Other Cook Islands Pearls

The cultured black pearl is not the only type of pearl growing in the Cook Islands. Farmers use the Pinctada Margaritifera oyster to also cultivate the Mabe and Keshi pearls although on a much smaller scale than the cultured black pearls. Pipi pearls are “wild” occurring naturally on only one island in the northern Cooks group. None of these types of pearls are available to purchase through CIPA’s Pearl Exchange, but enquiries may be made to CIPA for a direct contact to a supplier.

Keshi pearl: When a mantle tissue is implanted into the P. margaritifera oyster instead of a nucleus, either by accident or purposely, a smaller pearl is formed of various shapes, sizes and colours.  Keshi pearls are very popular and can attain high values.
Pipi pearl: This is an unique and natural pearl from the much smaller gold-lipped Pinctada maculata oyster which grows in abundance only in the Tongareva lagoon of the northern Cook Islands. Pearl sizes are normally small but can grow to 8-9mm. Colours come in stunning hues of gold. Pipi pearls are not farmed, are rare, attain high values and are traded direct by collectors in Tongareva.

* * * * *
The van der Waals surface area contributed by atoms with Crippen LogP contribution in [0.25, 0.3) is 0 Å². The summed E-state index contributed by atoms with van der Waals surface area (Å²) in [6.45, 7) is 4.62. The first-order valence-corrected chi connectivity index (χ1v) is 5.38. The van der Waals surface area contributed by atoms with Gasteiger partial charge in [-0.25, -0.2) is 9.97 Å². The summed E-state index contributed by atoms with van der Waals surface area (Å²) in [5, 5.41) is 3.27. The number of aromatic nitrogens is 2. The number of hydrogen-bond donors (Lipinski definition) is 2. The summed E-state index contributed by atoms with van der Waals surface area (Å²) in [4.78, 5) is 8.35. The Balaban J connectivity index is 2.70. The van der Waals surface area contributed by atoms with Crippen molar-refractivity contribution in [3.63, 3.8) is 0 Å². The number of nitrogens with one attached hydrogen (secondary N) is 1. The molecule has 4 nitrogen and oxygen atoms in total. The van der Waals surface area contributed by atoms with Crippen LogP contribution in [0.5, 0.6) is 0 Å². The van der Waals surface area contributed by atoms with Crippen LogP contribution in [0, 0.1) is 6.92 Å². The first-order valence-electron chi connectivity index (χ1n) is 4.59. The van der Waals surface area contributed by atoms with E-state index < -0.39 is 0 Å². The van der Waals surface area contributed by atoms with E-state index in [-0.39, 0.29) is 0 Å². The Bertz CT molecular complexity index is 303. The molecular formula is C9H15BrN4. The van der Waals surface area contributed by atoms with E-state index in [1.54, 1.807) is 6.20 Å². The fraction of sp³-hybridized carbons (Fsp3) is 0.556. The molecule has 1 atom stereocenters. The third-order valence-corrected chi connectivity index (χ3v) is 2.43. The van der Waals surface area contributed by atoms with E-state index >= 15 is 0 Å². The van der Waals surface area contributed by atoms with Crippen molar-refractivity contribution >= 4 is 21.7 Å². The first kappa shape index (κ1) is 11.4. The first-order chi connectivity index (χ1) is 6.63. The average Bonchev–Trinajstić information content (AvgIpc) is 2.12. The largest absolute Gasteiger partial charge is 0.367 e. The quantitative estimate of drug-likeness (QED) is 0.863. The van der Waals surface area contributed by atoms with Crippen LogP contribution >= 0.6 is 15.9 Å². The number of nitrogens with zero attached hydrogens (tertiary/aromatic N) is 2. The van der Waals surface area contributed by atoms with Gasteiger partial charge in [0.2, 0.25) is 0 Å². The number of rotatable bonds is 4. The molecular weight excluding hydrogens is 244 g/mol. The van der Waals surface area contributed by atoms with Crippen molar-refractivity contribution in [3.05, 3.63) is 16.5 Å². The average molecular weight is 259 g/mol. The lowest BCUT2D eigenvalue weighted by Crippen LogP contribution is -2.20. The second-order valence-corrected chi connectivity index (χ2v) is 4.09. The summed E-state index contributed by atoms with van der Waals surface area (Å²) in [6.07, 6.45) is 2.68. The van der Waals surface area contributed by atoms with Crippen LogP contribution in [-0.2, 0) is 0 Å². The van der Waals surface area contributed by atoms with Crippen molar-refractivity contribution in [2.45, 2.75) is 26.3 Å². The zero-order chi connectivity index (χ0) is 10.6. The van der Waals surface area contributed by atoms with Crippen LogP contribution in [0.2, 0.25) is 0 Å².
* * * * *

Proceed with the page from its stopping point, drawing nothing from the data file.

Mabe pearl: A “blister” pearl grown from half of a nucleus glued to the internal surface of the P. margaritifera oyster shell. The shape varies depending on the shape of the nucleus. The blister is cut off, processed and made into pendants, earrings and other jewellery.
Mabe pearl jewellery example.